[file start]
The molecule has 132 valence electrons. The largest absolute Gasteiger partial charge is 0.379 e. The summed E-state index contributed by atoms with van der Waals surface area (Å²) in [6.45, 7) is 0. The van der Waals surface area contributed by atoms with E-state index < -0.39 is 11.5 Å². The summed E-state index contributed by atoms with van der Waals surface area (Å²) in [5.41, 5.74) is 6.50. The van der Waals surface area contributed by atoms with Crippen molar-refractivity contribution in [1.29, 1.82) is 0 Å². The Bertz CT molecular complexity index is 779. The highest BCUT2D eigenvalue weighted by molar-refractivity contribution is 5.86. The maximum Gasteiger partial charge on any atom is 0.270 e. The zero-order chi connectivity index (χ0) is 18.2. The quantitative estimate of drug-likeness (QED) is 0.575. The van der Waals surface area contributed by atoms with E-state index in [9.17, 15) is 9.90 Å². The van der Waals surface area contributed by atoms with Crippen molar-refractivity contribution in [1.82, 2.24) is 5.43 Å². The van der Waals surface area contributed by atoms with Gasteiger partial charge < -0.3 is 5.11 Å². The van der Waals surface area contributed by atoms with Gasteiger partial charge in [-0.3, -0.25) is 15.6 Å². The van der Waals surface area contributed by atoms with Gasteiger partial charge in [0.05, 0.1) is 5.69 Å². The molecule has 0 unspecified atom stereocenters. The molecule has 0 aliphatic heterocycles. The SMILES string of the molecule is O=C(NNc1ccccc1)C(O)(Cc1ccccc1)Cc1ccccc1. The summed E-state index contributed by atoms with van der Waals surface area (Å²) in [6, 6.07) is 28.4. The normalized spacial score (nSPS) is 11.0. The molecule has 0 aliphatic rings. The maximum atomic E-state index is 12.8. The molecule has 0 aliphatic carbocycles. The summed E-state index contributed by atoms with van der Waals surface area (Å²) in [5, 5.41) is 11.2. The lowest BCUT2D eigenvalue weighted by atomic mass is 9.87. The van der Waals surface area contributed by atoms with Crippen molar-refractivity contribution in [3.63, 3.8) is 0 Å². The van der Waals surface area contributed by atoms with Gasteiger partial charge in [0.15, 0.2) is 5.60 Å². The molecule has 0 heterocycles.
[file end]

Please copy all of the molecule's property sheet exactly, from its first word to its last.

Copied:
The molecule has 132 valence electrons. The largest absolute Gasteiger partial charge is 0.379 e. The summed E-state index contributed by atoms with van der Waals surface area (Å²) in [6.45, 7) is 0. The van der Waals surface area contributed by atoms with E-state index < -0.39 is 11.5 Å². The summed E-state index contributed by atoms with van der Waals surface area (Å²) in [5.41, 5.74) is 6.50. The van der Waals surface area contributed by atoms with Crippen molar-refractivity contribution in [1.29, 1.82) is 0 Å². The Bertz CT molecular complexity index is 779. The highest BCUT2D eigenvalue weighted by molar-refractivity contribution is 5.86. The maximum Gasteiger partial charge on any atom is 0.270 e. The zero-order chi connectivity index (χ0) is 18.2. The quantitative estimate of drug-likeness (QED) is 0.575. The van der Waals surface area contributed by atoms with E-state index in [9.17, 15) is 9.90 Å². The van der Waals surface area contributed by atoms with Crippen molar-refractivity contribution in [1.82, 2.24) is 5.43 Å². The van der Waals surface area contributed by atoms with Gasteiger partial charge < -0.3 is 5.11 Å². The van der Waals surface area contributed by atoms with Gasteiger partial charge in [-0.3, -0.25) is 15.6 Å². The van der Waals surface area contributed by atoms with Gasteiger partial charge in [0.05, 0.1) is 5.69 Å². The molecule has 0 unspecified atom stereocenters. The molecule has 0 aliphatic heterocycles. The SMILES string of the molecule is O=C(NNc1ccccc1)C(O)(Cc1ccccc1)Cc1ccccc1. The summed E-state index contributed by atoms with van der Waals surface area (Å²) in [6, 6.07) is 28.4. The normalized spacial score (nSPS) is 11.0. The molecule has 0 aliphatic rings. The maximum atomic E-state index is 12.8. The molecule has 0 aliphatic carbocycles. The summed E-state index contributed by atoms with van der Waals surface area (Å²) in [5, 5.41) is 11.2. The lowest BCUT2D eigenvalue weighted by atomic mass is 9.87. The van der Waals surface area contributed by atoms with Crippen molar-refractivity contribution in [3.63, 3.8) is 0 Å². The van der Waals surface area contributed by atoms with Gasteiger partial charge in [0.15, 0.2) is 5.60 Å². The molecule has 0 heterocycles.